init() {
   //this.functionThree(); <-- I feel the bug can be here

Since you already know how to reproduce the bug, you just need to start removing some lines of code and running the steps to replicate until the error stops appearing. 

Write some tests

Last but not least, we need to make sure that the issue has been resolved and that it won’t happen again.

The best way to do this is by adding the scenario to the test cases. If you want to fix it first and then add the tests or if you want to do some Test-Driven Development and write tests before the fix, is up to you.

After this, you will feel more confident about the fix and you will increase the tests coverage, so it is a win-win.

Debugging tools

No matter what your debugging process is, there are some tools you can use and combine to make your life easier. Let’s talk about some of them.


Logs are an essential part of software development. They offer detailed information about the process execution that we can use to analyze and identify the source of the issue.

Logs are specially useful for reproducing errors, since you get access to all the events that happened that led to the error.

It’s also important to make sure we are logging useful information. Excessive logging can make it heavy, hard to navigate and understand, and adds unnecessary noise.


Depending on the language I’m working with, this is one of my preferred debugging methods. I use it with golang all the time.

It’s as simple as adding some console prints in specific places in the code. I usually add some prefix to the messages so I can search them fast in the console. I use it mostly on two cases:

Following the execution path, so that we know a specific piece of code is being called or not.

fmt.Println(“####### I am on method X”)

Getting the value of a property at a specific moment.

fmt.Println(“####### Value of X is %s”, X)

The downside of this method is that you need to rebuild or rerun the program if you want to change something you are printing.


Debuggers are a powerful tool. They allow you to go through the code line by line, giving you full control to decide when to move to the next part of the code.

One of the main benefits of debuggers is that you can inspect the state of the program at any point during its execution.

In a certain way, debuggers are similar to printing. You use them to know the program execution path and state. Of course, debuggers are way more powerful, and I prefer them over printing when possible.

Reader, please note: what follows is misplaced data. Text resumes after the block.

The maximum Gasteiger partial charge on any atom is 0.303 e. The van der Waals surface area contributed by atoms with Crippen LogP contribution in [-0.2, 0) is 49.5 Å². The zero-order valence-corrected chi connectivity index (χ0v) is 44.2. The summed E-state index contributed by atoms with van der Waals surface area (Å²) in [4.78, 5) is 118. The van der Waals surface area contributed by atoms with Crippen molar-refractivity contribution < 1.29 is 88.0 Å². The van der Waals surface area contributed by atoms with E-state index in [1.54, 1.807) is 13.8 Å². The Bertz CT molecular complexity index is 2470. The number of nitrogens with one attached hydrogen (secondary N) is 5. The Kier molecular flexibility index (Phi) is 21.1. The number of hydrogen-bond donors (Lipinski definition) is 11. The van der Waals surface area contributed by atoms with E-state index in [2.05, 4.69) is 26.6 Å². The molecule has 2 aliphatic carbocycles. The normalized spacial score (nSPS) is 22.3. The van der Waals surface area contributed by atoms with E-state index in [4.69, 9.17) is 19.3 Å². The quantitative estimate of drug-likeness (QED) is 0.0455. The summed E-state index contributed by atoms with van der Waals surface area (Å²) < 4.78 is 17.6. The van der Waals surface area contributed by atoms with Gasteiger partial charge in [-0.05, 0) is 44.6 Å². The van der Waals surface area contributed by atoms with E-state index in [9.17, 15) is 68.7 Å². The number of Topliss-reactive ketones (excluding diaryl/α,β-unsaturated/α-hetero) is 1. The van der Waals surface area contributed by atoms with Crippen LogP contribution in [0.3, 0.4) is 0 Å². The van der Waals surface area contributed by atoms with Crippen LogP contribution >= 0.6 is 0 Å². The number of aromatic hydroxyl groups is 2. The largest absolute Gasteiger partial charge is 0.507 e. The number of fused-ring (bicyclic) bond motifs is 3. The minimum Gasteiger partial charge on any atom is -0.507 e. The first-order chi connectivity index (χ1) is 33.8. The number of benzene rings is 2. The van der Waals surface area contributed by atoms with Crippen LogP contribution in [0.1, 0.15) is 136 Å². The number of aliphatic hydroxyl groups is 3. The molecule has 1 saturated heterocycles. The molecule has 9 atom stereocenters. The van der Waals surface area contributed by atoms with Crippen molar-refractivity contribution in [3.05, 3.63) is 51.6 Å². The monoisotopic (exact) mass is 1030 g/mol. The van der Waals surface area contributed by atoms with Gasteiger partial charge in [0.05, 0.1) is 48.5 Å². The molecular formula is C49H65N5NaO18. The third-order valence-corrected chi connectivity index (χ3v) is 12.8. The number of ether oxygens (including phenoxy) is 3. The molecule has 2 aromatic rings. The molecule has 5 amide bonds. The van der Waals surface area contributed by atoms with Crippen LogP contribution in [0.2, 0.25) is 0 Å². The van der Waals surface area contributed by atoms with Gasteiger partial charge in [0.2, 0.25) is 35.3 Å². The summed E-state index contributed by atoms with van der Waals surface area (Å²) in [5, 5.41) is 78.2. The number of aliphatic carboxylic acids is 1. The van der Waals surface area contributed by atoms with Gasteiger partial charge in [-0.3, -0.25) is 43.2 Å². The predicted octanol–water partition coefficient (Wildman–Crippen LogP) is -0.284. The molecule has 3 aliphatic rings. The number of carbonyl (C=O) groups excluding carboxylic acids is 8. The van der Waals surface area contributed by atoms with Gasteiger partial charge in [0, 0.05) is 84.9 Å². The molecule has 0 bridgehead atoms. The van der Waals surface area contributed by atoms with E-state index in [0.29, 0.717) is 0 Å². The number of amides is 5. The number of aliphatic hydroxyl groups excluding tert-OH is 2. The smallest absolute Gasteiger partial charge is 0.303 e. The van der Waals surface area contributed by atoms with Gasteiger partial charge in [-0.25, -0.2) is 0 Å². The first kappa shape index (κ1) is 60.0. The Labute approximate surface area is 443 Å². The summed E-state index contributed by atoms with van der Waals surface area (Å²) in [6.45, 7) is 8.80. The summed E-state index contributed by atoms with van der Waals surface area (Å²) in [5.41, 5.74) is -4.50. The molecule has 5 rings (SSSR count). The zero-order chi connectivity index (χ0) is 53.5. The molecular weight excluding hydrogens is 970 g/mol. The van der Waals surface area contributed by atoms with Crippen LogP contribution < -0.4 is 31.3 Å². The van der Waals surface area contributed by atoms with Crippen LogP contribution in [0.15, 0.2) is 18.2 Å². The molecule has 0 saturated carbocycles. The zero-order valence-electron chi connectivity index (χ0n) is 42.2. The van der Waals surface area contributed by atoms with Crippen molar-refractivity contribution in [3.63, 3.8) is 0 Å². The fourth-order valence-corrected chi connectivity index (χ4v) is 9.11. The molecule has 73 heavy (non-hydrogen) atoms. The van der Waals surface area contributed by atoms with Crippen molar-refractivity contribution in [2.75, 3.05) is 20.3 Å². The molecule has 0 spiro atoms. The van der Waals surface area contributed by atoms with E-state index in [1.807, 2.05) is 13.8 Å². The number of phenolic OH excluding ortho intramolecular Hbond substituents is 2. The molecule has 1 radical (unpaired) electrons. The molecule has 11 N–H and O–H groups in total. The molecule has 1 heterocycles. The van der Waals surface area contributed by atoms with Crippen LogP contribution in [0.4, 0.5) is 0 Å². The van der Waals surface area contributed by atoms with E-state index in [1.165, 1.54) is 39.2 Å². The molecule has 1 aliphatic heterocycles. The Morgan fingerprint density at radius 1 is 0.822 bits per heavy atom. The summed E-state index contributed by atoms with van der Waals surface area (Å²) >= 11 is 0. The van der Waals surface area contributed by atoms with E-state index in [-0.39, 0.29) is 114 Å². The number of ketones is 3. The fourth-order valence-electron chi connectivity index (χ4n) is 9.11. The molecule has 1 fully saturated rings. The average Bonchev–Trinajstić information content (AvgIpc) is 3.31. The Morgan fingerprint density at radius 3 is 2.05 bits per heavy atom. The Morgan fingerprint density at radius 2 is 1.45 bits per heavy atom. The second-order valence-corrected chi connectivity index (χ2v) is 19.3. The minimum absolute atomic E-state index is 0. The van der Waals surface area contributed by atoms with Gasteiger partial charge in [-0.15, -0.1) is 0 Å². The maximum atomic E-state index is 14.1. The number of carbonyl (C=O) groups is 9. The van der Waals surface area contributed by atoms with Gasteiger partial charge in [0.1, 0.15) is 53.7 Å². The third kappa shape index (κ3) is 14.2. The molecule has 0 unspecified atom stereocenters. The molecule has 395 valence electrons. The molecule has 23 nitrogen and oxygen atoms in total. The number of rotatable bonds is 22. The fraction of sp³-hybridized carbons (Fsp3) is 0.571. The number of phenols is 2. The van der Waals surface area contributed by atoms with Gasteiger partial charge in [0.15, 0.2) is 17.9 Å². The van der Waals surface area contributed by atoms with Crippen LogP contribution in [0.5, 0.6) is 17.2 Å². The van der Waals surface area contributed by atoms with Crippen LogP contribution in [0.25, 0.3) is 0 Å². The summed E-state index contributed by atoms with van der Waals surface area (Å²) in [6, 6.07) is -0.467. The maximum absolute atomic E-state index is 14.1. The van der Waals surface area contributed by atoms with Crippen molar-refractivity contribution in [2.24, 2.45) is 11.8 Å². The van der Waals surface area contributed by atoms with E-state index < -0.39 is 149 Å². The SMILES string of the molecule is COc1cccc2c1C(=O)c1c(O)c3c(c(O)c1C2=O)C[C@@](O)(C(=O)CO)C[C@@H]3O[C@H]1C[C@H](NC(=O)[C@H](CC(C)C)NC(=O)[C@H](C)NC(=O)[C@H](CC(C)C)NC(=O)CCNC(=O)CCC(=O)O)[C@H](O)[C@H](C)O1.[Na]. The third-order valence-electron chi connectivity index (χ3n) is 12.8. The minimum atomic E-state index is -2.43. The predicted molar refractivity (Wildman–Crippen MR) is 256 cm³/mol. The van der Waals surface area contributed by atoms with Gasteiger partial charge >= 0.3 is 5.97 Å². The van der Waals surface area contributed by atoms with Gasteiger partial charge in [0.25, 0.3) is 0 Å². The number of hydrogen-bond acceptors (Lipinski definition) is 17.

Rubber Duck Debugging (Rubberducking) is a technique that consists of explaining your code to a rubber duck or any other object. You can gain a better perspective while verbalizing your thoughts. It sounds simple and yet so effective.

If you don’t feel comfortable talking to a rubber duck, or your wife is starting to think you are getting crazy, something I like to do is to explain it to another person, developer or not.

I know some of you might say that sounds like pair programming, but you will see that sometimes as soon as you start explaining the issue to the other person, you realize what the problem is without them saying a word.

And if it ends in being a whole conversation and a pair programming session, that is totally fine. It is another really good tool for debugging when you have tried everything without getting anywhere, and you just need a fresh pair of eyes.

Final thoughts

Having a streamlined process that combines different techniques, can make it easier to track bugs, find better solutions and save you a lot of time by increasing the debugging speed.

There are no techniques or tools better than others, they just fit differently depending on the problem. If you understand the problem, it would be easier to determine which tool(s) to use.

It’s important to be conscious about what we log and what error messages we use while coding, since that can save us time later and make the process easier.

Debugging doesn’t need to be hard. The moment you start seeing it as a way to learn and improve, both the code and your skills, you will start enjoying it.